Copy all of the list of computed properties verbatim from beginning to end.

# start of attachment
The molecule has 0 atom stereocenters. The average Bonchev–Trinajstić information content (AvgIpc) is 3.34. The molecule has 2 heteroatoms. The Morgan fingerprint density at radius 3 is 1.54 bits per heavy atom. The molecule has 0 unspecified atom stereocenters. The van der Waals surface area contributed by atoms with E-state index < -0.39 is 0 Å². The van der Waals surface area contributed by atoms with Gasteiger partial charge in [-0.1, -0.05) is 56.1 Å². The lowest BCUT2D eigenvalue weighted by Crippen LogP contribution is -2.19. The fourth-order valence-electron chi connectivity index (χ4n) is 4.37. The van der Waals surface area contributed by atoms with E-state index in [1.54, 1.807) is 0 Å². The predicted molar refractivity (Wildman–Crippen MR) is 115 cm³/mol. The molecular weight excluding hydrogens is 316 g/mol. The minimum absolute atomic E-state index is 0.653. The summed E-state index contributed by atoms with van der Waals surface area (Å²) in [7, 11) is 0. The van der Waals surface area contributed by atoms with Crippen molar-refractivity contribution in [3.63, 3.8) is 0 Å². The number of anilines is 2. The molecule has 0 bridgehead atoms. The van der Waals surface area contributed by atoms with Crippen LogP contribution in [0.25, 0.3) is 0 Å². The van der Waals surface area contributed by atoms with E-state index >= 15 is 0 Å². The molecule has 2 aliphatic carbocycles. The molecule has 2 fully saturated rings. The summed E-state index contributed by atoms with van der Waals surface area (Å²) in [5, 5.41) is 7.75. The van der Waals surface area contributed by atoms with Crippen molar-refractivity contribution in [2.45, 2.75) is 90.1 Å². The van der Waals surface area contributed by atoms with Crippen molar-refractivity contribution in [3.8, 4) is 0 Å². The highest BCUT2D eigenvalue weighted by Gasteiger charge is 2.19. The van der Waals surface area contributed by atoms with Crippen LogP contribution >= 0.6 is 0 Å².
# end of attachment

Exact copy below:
The molecule has 0 atom stereocenters. The average Bonchev–Trinajstić information content (AvgIpc) is 3.34. The molecule has 2 heteroatoms. The Morgan fingerprint density at radius 3 is 1.54 bits per heavy atom. The molecule has 0 unspecified atom stereocenters. The van der Waals surface area contributed by atoms with E-state index < -0.39 is 0 Å². The van der Waals surface area contributed by atoms with Gasteiger partial charge in [-0.1, -0.05) is 56.1 Å². The lowest BCUT2D eigenvalue weighted by Crippen LogP contribution is -2.19. The fourth-order valence-electron chi connectivity index (χ4n) is 4.37. The van der Waals surface area contributed by atoms with E-state index in [1.54, 1.807) is 0 Å². The predicted molar refractivity (Wildman–Crippen MR) is 115 cm³/mol. The molecular weight excluding hydrogens is 316 g/mol. The minimum absolute atomic E-state index is 0.653. The summed E-state index contributed by atoms with van der Waals surface area (Å²) in [7, 11) is 0. The van der Waals surface area contributed by atoms with Crippen molar-refractivity contribution in [3.63, 3.8) is 0 Å². The number of anilines is 2. The molecule has 0 bridgehead atoms. The van der Waals surface area contributed by atoms with Crippen LogP contribution in [0.25, 0.3) is 0 Å². The van der Waals surface area contributed by atoms with E-state index >= 15 is 0 Å². The molecule has 2 aliphatic carbocycles. The molecule has 2 fully saturated rings. The summed E-state index contributed by atoms with van der Waals surface area (Å²) in [5, 5.41) is 7.75. The van der Waals surface area contributed by atoms with Crippen molar-refractivity contribution in [2.45, 2.75) is 90.1 Å². The van der Waals surface area contributed by atoms with Crippen molar-refractivity contribution in [3.8, 4) is 0 Å². The highest BCUT2D eigenvalue weighted by Gasteiger charge is 2.19. The van der Waals surface area contributed by atoms with Crippen LogP contribution >= 0.6 is 0 Å².